Switching between various attachments at a job site doesn’t have to be time consuming, according to Rau. He says almost all telehandlers on the market are equipped with a quick-attach system for easy changing of attachments on the fly.

“In less than five minutes you can change any attachment, that’s un-hook and hook into the next one,” says Rau.

He recommends that contractors have the auxiliary attachment on the front of the machine for powered attachments, to increase the machine’s versatility.

Give yourself options
Judith Lefebvre, marketing and communications coordinator for Manulift EMI Ltée, says choosing the right attachments for a job sometimes requires some unorthodox thinking.

“Most people are surprised to realize how many attachments there are on the market,” she says.

Lefebvre says buying or renting additional attachments for telehandlers offers contractors significant savings.

Manulift offers contractors a remote-controlled telehandler option, designed to reduce the amount of manpower needed at a job site. Lefebvre says a worker might want to operate a vehicle remotely to have better visibility when moving the machine or a load.

“A radio-controlled remote, designed and built by Merlo, allows all functions to be controlled easily and with precision,” says Lefebvre. “Jobs are done quickly, economically and in complete safety.”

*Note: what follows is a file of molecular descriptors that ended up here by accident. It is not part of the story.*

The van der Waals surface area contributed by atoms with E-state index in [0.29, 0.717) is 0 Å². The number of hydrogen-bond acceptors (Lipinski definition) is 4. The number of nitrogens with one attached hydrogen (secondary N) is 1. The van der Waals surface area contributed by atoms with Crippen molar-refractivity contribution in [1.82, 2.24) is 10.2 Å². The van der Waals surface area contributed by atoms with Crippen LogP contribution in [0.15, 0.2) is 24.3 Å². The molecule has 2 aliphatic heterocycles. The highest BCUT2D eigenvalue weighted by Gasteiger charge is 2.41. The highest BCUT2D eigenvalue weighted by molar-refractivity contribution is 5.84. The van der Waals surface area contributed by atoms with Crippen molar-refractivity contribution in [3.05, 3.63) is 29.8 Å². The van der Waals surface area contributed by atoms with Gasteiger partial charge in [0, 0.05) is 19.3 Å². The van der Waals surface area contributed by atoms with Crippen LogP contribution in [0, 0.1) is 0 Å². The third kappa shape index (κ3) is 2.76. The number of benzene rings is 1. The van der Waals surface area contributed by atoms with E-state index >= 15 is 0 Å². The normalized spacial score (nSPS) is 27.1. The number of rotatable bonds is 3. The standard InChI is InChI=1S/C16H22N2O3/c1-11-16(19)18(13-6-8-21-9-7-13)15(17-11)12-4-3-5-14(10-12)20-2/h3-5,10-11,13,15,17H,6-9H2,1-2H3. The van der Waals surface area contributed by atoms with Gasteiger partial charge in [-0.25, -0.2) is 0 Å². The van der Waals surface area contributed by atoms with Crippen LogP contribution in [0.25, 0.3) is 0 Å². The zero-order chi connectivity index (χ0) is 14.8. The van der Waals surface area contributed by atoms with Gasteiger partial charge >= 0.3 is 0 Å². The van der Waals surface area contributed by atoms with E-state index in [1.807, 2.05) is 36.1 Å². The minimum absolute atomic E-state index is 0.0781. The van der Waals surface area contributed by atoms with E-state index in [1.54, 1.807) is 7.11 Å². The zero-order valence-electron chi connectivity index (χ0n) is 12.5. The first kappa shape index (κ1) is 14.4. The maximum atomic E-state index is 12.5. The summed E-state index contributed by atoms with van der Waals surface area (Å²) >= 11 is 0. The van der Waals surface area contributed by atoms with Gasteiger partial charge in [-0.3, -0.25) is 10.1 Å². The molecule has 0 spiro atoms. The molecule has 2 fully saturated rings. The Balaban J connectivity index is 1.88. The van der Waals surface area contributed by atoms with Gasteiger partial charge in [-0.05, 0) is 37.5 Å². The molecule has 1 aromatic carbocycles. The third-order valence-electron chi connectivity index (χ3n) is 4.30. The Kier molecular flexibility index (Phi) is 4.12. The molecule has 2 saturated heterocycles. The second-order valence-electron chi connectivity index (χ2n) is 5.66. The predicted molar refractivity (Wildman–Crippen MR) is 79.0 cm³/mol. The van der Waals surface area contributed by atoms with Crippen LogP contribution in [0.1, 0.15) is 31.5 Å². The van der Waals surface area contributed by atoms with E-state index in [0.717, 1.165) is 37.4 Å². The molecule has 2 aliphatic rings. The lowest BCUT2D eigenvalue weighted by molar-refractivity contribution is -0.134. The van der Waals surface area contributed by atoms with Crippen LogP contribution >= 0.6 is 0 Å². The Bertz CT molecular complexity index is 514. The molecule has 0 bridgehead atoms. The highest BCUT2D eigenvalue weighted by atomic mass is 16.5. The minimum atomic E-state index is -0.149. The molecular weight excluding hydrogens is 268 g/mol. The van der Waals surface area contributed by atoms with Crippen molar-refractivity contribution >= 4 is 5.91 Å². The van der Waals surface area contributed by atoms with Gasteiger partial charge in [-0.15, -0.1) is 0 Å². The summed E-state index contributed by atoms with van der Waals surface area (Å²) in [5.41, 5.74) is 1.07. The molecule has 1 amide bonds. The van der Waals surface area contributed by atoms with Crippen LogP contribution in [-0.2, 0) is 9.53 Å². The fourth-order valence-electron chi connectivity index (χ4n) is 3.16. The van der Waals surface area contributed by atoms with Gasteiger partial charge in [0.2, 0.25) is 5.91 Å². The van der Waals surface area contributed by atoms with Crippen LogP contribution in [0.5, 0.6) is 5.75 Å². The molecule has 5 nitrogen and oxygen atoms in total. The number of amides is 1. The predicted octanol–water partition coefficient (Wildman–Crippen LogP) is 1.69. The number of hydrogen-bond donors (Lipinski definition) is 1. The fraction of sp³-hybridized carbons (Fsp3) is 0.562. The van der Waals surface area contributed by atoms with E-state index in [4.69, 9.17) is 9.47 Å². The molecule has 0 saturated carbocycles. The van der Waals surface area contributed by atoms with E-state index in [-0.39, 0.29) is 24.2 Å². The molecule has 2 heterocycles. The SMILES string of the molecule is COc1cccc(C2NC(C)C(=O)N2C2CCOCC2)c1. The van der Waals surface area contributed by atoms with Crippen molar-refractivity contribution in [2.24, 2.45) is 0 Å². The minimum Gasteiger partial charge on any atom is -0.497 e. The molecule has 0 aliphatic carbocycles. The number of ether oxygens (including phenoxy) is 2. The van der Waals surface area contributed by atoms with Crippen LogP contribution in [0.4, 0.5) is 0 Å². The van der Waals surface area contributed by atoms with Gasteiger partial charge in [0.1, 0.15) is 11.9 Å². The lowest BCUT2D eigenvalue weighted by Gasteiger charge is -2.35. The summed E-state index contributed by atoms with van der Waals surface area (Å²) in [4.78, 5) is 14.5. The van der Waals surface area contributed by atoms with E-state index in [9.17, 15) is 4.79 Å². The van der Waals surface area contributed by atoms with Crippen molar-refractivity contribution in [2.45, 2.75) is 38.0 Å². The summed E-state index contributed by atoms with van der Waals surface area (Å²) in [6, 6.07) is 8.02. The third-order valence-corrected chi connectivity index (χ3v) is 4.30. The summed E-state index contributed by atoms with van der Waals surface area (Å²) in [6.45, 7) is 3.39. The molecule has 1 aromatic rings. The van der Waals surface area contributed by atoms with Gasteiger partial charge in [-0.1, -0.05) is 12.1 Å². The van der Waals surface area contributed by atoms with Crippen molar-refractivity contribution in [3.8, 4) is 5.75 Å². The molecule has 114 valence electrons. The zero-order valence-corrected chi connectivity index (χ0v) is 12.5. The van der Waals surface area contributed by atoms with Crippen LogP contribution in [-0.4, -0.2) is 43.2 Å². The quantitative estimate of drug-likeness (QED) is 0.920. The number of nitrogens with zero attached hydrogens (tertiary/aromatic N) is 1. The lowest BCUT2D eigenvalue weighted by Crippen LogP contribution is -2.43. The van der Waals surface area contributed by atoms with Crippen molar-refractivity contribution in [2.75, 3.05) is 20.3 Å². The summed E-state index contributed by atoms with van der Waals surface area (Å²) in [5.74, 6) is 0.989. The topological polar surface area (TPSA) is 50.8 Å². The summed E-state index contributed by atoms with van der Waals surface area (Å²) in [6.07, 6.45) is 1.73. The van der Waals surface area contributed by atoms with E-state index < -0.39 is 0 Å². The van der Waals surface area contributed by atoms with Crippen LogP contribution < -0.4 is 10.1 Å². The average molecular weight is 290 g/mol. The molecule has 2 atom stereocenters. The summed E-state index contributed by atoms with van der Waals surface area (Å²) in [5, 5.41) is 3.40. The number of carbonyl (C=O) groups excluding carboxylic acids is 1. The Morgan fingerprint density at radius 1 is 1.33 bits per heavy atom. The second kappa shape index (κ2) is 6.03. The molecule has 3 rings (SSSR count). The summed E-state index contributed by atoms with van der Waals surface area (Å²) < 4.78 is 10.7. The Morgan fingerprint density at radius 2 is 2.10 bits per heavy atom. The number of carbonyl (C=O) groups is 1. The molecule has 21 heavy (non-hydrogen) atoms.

Regular day-to-day job site operations aren’t the only place telehandlers come in handy. Manulift offers contractors a choice of dozens of different attachments for its machines, manufactured by Merlo Group. In addition to a wide variety of attachments for construction and agriculture-related applications, Manulift has boat handlers, snow plows and glass and window installation attachments complete with suction cups.

Snow removal attachments are popular with Bobcat’s V417 VersaHandler, which offers contractors a choice of approximately 20 different attachments, including: pallet forks, angle brooms, snow blowers, trenchers, tillers, sweeper buckets, seeders and more. 

Bobcat product specialist Tom Connor says the V417’s snow removal attachment is particularly popular with contractors because of its reach. He says the machine works well in parking garages and parking ramps, where machine height is critical.

“If you get into parking lot situations where you don’t have the luxury of getting the snow loaded and out of there right away, then your desire is to stack it as high as you can to consume fewer parking spots,” he explains.

Krieger says the biggest tip he can give contractors when they are buying or renting telehandlers is not to skimp on the optional attachments.

“It’s all about reducing costs and increasing productivity and efficiency,” he says. “It’s amazing how if you have it on hand you’re going to use it. You’re going to see its value and its benefit to job site efficiency… it’s a highly productive, highly efficient tool.”